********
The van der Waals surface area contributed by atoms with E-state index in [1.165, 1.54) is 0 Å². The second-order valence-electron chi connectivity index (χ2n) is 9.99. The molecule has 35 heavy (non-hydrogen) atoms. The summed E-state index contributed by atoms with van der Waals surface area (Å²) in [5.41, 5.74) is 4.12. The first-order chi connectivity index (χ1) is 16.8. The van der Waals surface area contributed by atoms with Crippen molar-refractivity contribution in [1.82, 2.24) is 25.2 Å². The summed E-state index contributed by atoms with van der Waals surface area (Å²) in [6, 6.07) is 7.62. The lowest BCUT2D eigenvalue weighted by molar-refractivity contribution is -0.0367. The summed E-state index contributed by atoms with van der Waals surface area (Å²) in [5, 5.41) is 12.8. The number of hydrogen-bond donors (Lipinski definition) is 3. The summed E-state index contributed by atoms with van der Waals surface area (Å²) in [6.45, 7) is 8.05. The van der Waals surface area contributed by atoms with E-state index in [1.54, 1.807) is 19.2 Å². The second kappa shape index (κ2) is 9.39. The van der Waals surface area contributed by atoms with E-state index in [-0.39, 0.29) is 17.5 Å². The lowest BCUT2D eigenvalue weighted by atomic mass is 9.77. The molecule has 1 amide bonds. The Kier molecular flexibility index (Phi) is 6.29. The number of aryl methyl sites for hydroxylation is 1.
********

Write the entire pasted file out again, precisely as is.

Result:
The van der Waals surface area contributed by atoms with E-state index in [1.165, 1.54) is 0 Å². The second-order valence-electron chi connectivity index (χ2n) is 9.99. The molecule has 35 heavy (non-hydrogen) atoms. The summed E-state index contributed by atoms with van der Waals surface area (Å²) in [5.41, 5.74) is 4.12. The first-order chi connectivity index (χ1) is 16.8. The van der Waals surface area contributed by atoms with Crippen molar-refractivity contribution in [1.82, 2.24) is 25.2 Å². The summed E-state index contributed by atoms with van der Waals surface area (Å²) in [6, 6.07) is 7.62. The lowest BCUT2D eigenvalue weighted by molar-refractivity contribution is -0.0367. The summed E-state index contributed by atoms with van der Waals surface area (Å²) in [5, 5.41) is 12.8. The number of hydrogen-bond donors (Lipinski definition) is 3. The summed E-state index contributed by atoms with van der Waals surface area (Å²) in [6.45, 7) is 8.05. The van der Waals surface area contributed by atoms with E-state index in [1.54, 1.807) is 19.2 Å². The second kappa shape index (κ2) is 9.39. The van der Waals surface area contributed by atoms with E-state index in [-0.39, 0.29) is 17.5 Å². The lowest BCUT2D eigenvalue weighted by atomic mass is 9.77. The molecule has 1 amide bonds. The Kier molecular flexibility index (Phi) is 6.29. The number of aryl methyl sites for hydroxylation is 1.